Imagine primal, windswept Pacific coastlines, hot springs steaming between old-growth evergreens, remote peaks hidden deep in the forest, draped with ancient glaciers. The Olympic National Park, located in the northwest corner of Washington state, covers almost a million square acres. 95% of that area, designated as the Olympic Wilderness, is undisturbed by roads or buildings. So while the park receives three million guests annually, most of those visitors only see a tiny fraction of the park’s unique environment. And the best part? These vast stretches of untouched wilderness are only three hours by car from the city of Seattle.
The park features four distinct environments: pacific coastline, temperate rainforest, alpine tundra, and drier forests created by the rain shadow of the Olympic Mountains. With 75 miles of wilderness coastline, 490 offshore islands and sea stacks, and 18 feet of rain each year, the Olympic National Park is consistently described as one of the most awe-inspiring parks in the United States. If you’re new to the park—or just want an excuse to explore off the beaten path—check out these highlights.
If you want sand between your toes:
Head toward the Olympic Wilderness Coast. The 73 miles of sand and headland are the longest stretch of undeveloped coastline in the United States outside of Alaska, and hikers can walk for miles along the rugged, sandy shore. Some routes require a shimmy over the occasional headland, but you’ll be rewarded with colorful tidepools of starfish and anemones, breathtaking views, and the park’s permission to set up camp wherever you can find a spot above the high-tide line. Hikes can be scaled up or down depending on each party’s ability and available time, but the northernmost 15 miles of wilderness between Shi Shi Beach and Cape Alava are world-renowned—just be sure to watch the tides.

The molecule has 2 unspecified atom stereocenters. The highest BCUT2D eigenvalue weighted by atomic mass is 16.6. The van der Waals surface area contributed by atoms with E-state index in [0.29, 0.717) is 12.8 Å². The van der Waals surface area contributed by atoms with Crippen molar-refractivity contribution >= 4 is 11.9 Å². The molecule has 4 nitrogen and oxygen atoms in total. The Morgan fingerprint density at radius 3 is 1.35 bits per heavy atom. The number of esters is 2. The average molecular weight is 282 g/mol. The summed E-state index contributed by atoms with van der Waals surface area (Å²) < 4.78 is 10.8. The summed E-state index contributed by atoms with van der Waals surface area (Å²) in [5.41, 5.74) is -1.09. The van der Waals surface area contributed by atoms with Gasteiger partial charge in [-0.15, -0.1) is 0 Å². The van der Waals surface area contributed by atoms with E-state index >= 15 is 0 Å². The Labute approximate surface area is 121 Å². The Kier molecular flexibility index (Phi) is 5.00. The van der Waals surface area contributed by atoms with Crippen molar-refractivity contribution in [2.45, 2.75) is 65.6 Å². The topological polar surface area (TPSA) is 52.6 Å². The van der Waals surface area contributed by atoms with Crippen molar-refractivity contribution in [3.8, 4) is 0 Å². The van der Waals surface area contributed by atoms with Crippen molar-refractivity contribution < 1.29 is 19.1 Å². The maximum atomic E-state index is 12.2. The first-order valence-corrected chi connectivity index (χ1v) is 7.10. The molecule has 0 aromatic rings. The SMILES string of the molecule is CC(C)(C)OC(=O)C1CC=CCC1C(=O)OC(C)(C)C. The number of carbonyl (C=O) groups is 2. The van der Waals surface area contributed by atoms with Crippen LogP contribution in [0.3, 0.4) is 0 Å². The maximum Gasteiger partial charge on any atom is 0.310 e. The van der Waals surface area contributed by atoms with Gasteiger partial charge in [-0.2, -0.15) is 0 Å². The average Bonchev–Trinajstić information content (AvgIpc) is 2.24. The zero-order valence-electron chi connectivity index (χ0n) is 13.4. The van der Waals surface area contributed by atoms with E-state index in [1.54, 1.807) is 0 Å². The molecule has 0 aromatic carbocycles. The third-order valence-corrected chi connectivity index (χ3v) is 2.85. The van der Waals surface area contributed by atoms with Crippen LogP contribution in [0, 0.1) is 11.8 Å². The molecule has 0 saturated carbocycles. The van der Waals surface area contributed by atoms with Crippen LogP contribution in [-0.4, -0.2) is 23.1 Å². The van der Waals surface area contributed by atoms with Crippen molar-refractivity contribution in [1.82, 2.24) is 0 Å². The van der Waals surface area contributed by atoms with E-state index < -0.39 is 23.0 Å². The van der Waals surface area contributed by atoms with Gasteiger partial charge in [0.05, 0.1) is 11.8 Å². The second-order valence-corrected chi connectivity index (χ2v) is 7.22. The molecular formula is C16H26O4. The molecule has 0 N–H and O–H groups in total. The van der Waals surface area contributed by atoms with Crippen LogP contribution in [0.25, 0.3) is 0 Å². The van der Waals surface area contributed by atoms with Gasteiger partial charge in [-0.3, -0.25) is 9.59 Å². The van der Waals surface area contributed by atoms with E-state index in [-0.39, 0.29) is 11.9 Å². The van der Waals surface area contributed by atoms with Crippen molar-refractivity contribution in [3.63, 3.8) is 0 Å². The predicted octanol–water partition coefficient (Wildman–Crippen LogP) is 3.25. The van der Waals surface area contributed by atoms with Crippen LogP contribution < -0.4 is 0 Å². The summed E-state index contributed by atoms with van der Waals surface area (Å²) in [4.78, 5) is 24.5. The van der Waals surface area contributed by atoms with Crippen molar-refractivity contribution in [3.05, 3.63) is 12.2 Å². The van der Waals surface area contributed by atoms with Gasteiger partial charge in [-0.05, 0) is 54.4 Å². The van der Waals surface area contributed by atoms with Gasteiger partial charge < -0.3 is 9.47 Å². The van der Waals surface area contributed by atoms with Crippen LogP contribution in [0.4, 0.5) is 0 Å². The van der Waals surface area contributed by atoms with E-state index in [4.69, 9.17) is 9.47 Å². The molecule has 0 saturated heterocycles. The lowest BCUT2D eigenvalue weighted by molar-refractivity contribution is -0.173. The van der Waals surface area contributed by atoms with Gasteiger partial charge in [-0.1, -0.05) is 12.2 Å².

If you want to see wildflowers:
Visit the Hurricane Ridge, which is nearly a mile high. Start at the Hurricane Ridge Visitor’s Center, where informational exhibits, an orientation movie, and restrooms are available year-round, then ask the rangers to point you toward the best views. In the summer months look for sub-alpine flowers like lupine, avalanche lilies, and Indian Paintbrush, and consider a hike to Hurricane Hill for a breathtaking panoramic view of the Straights of Juan de Fuca. For more solitude, climb the Mount Angeles trail to Sunrise Ridge—and keep an eye out for marmots!
If you want to go climbing:
Check out Mount Olympus, the highest peak in the park. At 7,980 ft, it’s one of the most heavily glaciated peaks outside of the Cascade Range—but climbers have to work hard to earn the summit. The massif is positioned in the heart of the Olympic Mountain Range, guarded by a 17½-mile hike from the trailhead. The approach, which takes most parties two days, leads climbers through the lush Hoh Rainforest to a camp at Glacier Meadows at the toe of the Blue Glacier. The summit day involves glacier mountaineering, snow climbing, and a short pitch of rock on the summit block. Tenacious climbers are rewarded by spectacular 360-degree views of the park and the Pacific Ocean. As the English navigator John Meares wrote, “If that not be the home where dwells the gods, it certainly is beautiful enough to be, and I therefore will call it Mount Olympus.”